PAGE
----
I said in the previous post on this topic that I’d read three of Carla Kelly’s novels and in all of them the father was pretty bad to terrible. Well, not in this one.

In Borrowed Light, we have Julia Darling, whose father is the vice president of a bank and whose mother is affectionate and intelligent. Both parents are drawn well. The solid family bonds are, as I said, important to the overall plot even though we see the parents only briefly in the beginning and then a little more extensively partway through the novel.

Despite her good relationships with her family, Julia is unhappy because she’s engaged to a man she doesn’t much like. A graduate of the Fanny Farmer cooking school, she answers an add from a rancher in Wyoming who’s looking for a cook. And so the story unfolds.

Things to love about this story:

1. The characters. Julia is a sympathetic protagonist, genuinely nice but not unbelievably saccharine. Because of her background, she has a good deal of confidence and good sense — but she does have some growing up to do. The male lead, Paul Otto, is quite possibly the nicest guy I’ve met in literature this year, but again, not in an unbelievable or saccharine way. The secondary characters are complicated and interesting and generally quite likable. Again, the family relationships. I particularly liked how Paul Otto related to Julia’s father when they met.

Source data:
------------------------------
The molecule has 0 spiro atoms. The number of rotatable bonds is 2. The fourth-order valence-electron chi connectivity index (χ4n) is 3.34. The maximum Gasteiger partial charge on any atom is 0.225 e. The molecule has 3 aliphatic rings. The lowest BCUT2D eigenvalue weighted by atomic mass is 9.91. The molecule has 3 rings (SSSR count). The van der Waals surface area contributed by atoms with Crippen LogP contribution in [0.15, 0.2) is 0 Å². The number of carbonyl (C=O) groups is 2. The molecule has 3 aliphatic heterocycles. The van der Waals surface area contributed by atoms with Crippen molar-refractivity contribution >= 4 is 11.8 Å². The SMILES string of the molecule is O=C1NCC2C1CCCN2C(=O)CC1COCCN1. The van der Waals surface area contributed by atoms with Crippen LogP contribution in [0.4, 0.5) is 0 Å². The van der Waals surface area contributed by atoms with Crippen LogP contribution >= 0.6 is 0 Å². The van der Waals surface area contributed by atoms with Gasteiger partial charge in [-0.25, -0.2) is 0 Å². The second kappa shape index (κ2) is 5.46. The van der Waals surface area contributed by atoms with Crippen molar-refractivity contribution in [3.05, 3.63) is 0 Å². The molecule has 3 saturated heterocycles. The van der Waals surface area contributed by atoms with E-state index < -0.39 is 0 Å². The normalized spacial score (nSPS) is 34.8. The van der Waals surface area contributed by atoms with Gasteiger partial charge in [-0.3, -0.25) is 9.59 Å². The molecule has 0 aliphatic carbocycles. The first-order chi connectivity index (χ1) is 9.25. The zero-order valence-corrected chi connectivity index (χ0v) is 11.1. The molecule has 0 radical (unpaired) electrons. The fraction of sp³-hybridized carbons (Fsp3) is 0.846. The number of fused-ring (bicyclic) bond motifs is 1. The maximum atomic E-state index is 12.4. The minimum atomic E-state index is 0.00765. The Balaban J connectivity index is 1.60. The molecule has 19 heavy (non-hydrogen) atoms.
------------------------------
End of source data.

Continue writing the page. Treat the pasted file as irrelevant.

2. The setting. Carla Kelly makes me believe in her stories because they’re set on such solid foundations.

3. The treatment of religion. This story is, I guess, aimed at a Mormon readership. I gather the publisher is a Latter Day Saints publisher. If I’d known that, I might not have been inclined to pick this book up, but actually I found that Kelly perfectly captures the centrality of religion and spirituality in the early 1900s without losing any of her skill with character or setting. Quite the reverse. I don’t think the reader needs to be all that familiar with LDS beliefs to thoroughly enjoy this story.

4. This is a book without a real villain, but there’s plenty of tension. Life was sometimes pretty tough in the early 1900s. Kelly kept my attention all the way through.

5. The writing. Many delightful details. I thought naming a character “Julia Darling” was ridiculous — until it turned out that Mr. Otto addresses all his employees just by their last name. Hah!

Slight flaws:

1. The denouement was a touch predictable, though still a pleasure to read.

2. I did not really find the character arc that Kelly gave to James, the boy taken in by Mr. Otto, very persuasive. Some of the details of that sub-plot just did not really work for me.

Overall: Totally charming. I’m looking forward to reading more by Carla Kelly, including quite possibly the next Latter Day Saints book in what is apparently a loosely-linked series.